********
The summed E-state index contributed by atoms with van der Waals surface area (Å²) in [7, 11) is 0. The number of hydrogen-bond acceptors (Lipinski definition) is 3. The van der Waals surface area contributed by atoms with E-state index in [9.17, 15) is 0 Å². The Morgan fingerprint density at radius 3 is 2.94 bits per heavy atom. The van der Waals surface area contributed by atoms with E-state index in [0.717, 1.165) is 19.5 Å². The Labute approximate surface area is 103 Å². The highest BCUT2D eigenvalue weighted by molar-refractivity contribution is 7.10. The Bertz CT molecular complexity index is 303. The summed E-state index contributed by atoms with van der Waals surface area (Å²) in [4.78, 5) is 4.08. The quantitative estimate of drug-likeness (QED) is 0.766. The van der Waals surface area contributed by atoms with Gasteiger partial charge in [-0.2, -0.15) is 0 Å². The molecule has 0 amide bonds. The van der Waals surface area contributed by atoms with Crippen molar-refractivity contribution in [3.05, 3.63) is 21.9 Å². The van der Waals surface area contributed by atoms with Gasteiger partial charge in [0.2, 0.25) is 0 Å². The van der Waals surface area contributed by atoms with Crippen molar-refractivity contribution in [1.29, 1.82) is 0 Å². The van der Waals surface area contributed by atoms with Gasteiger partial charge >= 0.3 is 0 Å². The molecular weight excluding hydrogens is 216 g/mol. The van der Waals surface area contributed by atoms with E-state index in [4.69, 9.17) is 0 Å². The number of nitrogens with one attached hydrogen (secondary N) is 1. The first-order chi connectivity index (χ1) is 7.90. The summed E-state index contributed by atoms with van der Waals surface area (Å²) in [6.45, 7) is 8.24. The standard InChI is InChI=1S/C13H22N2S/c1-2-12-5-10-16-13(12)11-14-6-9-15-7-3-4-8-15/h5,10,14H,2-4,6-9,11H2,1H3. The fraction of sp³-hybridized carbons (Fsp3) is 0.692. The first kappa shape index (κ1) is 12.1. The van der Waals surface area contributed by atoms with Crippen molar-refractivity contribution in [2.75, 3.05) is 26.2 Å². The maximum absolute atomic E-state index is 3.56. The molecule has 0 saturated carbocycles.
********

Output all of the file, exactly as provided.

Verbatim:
The summed E-state index contributed by atoms with van der Waals surface area (Å²) in [7, 11) is 0. The number of hydrogen-bond acceptors (Lipinski definition) is 3. The van der Waals surface area contributed by atoms with E-state index in [9.17, 15) is 0 Å². The Morgan fingerprint density at radius 3 is 2.94 bits per heavy atom. The van der Waals surface area contributed by atoms with E-state index in [0.717, 1.165) is 19.5 Å². The Labute approximate surface area is 103 Å². The highest BCUT2D eigenvalue weighted by molar-refractivity contribution is 7.10. The Bertz CT molecular complexity index is 303. The summed E-state index contributed by atoms with van der Waals surface area (Å²) in [4.78, 5) is 4.08. The quantitative estimate of drug-likeness (QED) is 0.766. The van der Waals surface area contributed by atoms with Gasteiger partial charge in [-0.2, -0.15) is 0 Å². The molecule has 0 amide bonds. The van der Waals surface area contributed by atoms with Crippen molar-refractivity contribution in [3.05, 3.63) is 21.9 Å². The van der Waals surface area contributed by atoms with Gasteiger partial charge in [0.2, 0.25) is 0 Å². The van der Waals surface area contributed by atoms with Crippen molar-refractivity contribution in [1.29, 1.82) is 0 Å². The van der Waals surface area contributed by atoms with Gasteiger partial charge >= 0.3 is 0 Å². The molecular weight excluding hydrogens is 216 g/mol. The van der Waals surface area contributed by atoms with E-state index in [4.69, 9.17) is 0 Å². The number of nitrogens with one attached hydrogen (secondary N) is 1. The first-order chi connectivity index (χ1) is 7.90. The summed E-state index contributed by atoms with van der Waals surface area (Å²) in [6.45, 7) is 8.24. The standard InChI is InChI=1S/C13H22N2S/c1-2-12-5-10-16-13(12)11-14-6-9-15-7-3-4-8-15/h5,10,14H,2-4,6-9,11H2,1H3. The fraction of sp³-hybridized carbons (Fsp3) is 0.692. The first kappa shape index (κ1) is 12.1. The van der Waals surface area contributed by atoms with Crippen molar-refractivity contribution in [2.75, 3.05) is 26.2 Å². The maximum absolute atomic E-state index is 3.56. The molecule has 0 saturated carbocycles.